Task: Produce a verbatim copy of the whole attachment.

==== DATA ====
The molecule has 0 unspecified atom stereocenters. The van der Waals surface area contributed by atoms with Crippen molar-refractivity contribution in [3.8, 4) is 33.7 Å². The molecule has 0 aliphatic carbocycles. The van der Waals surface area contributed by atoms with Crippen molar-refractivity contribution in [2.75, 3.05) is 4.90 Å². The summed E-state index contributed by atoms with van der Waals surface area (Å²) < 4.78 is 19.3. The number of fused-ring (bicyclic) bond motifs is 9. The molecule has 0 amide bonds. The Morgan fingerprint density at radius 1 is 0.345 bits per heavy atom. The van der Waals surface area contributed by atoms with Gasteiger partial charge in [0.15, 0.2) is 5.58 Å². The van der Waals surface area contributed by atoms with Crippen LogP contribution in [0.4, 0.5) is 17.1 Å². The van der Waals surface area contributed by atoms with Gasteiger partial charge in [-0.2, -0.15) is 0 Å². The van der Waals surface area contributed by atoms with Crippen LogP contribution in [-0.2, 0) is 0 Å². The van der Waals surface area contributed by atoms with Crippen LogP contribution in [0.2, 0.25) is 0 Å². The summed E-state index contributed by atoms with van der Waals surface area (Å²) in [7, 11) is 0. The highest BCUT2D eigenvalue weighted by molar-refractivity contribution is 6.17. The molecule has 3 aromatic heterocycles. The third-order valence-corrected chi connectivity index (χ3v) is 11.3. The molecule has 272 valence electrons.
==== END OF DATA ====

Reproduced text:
The molecule has 0 unspecified atom stereocenters. The van der Waals surface area contributed by atoms with Crippen molar-refractivity contribution in [3.8, 4) is 33.7 Å². The molecule has 0 aliphatic carbocycles. The van der Waals surface area contributed by atoms with Crippen molar-refractivity contribution in [2.75, 3.05) is 4.90 Å². The summed E-state index contributed by atoms with van der Waals surface area (Å²) < 4.78 is 19.3. The number of fused-ring (bicyclic) bond motifs is 9. The molecule has 0 amide bonds. The Morgan fingerprint density at radius 1 is 0.345 bits per heavy atom. The van der Waals surface area contributed by atoms with Gasteiger partial charge in [0.15, 0.2) is 5.58 Å². The van der Waals surface area contributed by atoms with Crippen LogP contribution in [0.4, 0.5) is 17.1 Å². The van der Waals surface area contributed by atoms with Gasteiger partial charge in [-0.2, -0.15) is 0 Å². The van der Waals surface area contributed by atoms with Crippen LogP contribution in [-0.2, 0) is 0 Å². The van der Waals surface area contributed by atoms with Crippen LogP contribution in [0.2, 0.25) is 0 Å². The summed E-state index contributed by atoms with van der Waals surface area (Å²) in [7, 11) is 0. The highest BCUT2D eigenvalue weighted by molar-refractivity contribution is 6.17. The molecule has 3 aromatic heterocycles. The third-order valence-corrected chi connectivity index (χ3v) is 11.3. The molecule has 272 valence electrons.